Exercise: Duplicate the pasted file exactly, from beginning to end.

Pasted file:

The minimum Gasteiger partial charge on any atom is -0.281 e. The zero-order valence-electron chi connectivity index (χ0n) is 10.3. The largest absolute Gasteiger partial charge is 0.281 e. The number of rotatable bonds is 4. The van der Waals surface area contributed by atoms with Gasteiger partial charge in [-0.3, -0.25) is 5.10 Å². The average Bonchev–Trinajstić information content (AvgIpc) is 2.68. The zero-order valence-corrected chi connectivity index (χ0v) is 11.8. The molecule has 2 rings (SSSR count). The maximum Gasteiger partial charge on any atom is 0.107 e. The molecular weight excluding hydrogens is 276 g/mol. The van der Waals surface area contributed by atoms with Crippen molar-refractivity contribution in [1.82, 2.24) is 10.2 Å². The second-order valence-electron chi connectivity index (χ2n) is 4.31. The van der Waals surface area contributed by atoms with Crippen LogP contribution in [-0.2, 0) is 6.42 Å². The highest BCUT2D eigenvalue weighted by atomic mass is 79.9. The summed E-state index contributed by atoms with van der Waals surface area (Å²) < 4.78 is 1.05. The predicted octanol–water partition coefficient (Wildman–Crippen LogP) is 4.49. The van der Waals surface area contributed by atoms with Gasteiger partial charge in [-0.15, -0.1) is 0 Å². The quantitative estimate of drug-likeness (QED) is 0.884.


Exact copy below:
The minimum Gasteiger partial charge on any atom is -0.281 e. The zero-order valence-electron chi connectivity index (χ0n) is 10.3. The largest absolute Gasteiger partial charge is 0.281 e. The number of rotatable bonds is 4. The van der Waals surface area contributed by atoms with Gasteiger partial charge in [-0.3, -0.25) is 5.10 Å². The average Bonchev–Trinajstić information content (AvgIpc) is 2.68. The zero-order valence-corrected chi connectivity index (χ0v) is 11.8. The molecule has 2 rings (SSSR count). The maximum Gasteiger partial charge on any atom is 0.107 e. The molecular weight excluding hydrogens is 276 g/mol. The van der Waals surface area contributed by atoms with Crippen molar-refractivity contribution in [1.82, 2.24) is 10.2 Å². The second-order valence-electron chi connectivity index (χ2n) is 4.31. The van der Waals surface area contributed by atoms with Crippen LogP contribution in [-0.2, 0) is 6.42 Å². The highest BCUT2D eigenvalue weighted by atomic mass is 79.9. The summed E-state index contributed by atoms with van der Waals surface area (Å²) < 4.78 is 1.05. The predicted octanol–water partition coefficient (Wildman–Crippen LogP) is 4.49. The van der Waals surface area contributed by atoms with Gasteiger partial charge in [-0.15, -0.1) is 0 Å². The quantitative estimate of drug-likeness (QED) is 0.884.